With the dedication ceremony of his presidential library in Dallas less than two days away, George W. Bush just got another reason to feel pleased: He's slightly less unpopular than he used to be. For that, he can thank Democrats.
Since World War II, only one president has left office with lower approval ratings than Bush. (That president, Richard Nixon, left via helicopter rather abruptly.) So in the Washington Post's presentation of a new poll showing the former president with 47 percent approval and 50 percent disapproval, this paragraph counts as a compliment.
In the new Post-ABC poll, 34 percent say they “strongly” disapprove of the job he did while in office; that’s the lowest strong disapprove number for Bush since January 2005.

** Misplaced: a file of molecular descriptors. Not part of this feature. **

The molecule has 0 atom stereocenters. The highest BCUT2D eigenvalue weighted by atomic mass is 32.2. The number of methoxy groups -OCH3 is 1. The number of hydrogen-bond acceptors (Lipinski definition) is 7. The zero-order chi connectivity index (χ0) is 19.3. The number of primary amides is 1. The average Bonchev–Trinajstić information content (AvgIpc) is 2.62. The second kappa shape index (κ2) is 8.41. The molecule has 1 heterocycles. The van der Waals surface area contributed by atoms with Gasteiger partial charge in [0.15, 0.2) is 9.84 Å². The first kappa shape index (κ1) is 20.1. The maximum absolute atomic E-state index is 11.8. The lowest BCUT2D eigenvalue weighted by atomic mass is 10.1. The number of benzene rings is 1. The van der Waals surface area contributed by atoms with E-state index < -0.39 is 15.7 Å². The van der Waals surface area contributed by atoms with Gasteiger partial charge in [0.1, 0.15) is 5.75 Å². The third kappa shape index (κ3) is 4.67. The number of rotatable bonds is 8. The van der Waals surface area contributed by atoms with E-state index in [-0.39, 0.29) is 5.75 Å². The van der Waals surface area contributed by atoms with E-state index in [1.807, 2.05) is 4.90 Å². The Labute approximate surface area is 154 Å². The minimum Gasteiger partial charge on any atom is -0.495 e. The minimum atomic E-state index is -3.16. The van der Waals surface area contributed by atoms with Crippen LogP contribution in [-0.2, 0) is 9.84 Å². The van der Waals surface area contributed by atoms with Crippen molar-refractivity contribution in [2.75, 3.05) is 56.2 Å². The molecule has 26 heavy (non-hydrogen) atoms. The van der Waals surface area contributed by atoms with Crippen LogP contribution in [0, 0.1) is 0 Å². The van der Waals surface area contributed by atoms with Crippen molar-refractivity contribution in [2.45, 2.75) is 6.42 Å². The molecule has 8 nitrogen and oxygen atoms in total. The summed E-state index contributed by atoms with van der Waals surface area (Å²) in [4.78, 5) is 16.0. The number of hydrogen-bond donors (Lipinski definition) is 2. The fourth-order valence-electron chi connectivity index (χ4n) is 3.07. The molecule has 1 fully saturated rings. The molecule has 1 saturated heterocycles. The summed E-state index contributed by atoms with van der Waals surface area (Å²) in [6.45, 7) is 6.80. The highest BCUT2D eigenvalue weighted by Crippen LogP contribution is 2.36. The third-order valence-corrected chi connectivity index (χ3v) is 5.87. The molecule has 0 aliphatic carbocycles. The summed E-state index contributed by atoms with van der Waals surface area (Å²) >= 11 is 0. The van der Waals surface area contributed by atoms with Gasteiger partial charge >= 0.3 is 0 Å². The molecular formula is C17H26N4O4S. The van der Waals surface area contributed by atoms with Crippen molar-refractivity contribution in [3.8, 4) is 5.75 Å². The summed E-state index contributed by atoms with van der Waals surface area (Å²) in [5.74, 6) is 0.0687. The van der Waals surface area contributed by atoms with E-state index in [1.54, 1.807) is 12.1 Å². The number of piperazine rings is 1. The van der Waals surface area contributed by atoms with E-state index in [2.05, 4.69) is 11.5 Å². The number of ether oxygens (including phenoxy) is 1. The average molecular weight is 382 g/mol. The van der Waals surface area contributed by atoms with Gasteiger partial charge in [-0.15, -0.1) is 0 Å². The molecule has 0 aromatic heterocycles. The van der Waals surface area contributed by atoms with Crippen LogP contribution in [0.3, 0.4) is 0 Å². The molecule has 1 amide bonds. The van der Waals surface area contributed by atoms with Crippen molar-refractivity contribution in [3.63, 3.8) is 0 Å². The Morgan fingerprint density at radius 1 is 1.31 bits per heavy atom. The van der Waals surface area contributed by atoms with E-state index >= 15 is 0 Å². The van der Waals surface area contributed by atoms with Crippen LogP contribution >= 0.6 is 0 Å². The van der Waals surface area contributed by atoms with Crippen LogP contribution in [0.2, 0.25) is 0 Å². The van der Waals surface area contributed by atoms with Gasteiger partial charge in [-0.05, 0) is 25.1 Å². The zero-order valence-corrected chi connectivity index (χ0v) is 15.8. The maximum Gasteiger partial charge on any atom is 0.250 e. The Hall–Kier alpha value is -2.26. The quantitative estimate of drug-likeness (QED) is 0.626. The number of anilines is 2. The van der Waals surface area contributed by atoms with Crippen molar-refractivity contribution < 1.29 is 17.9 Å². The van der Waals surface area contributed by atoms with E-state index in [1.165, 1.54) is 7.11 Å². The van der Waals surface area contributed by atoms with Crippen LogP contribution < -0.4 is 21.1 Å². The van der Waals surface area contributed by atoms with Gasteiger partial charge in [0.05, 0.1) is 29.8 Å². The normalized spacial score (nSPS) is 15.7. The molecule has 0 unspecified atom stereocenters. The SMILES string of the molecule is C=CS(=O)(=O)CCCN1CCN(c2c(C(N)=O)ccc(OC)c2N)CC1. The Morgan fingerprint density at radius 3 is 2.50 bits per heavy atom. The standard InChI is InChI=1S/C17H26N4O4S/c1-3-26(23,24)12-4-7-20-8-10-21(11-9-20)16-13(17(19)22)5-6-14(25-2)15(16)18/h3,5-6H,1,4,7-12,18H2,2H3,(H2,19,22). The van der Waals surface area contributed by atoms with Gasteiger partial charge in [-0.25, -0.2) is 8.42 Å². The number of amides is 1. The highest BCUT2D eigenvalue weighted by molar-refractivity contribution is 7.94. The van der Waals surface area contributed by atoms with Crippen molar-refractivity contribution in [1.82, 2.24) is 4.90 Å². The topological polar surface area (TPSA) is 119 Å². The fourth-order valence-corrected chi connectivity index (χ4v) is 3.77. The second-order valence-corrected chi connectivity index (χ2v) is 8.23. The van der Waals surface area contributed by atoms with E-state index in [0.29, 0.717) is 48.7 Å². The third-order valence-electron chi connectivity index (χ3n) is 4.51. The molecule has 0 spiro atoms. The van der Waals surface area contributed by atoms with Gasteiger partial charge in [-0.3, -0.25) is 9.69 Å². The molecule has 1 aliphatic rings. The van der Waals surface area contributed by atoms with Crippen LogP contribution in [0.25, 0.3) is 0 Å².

Bush's approval still represents a strongly partisan split. (To get its overall approve/disapprove figure, the Post combines both responses, "strong" and "somewhat.") Fifty-two percent of Republicans strongly approve of Bush's performance. Fifty-six percent of Democrats strongly disapprove.
That split has been present basically since October 2001. Gallup tracked Bush's approval regularly over his two terms. The last time Bush had a majority of approval of Democrats was in April 2003.
While comparing two polls is a bit of apples-to-oranges, the Post poll suggests that its among Democrats that Bush has gained the most ground — perhaps in part because he had the most ground to gain.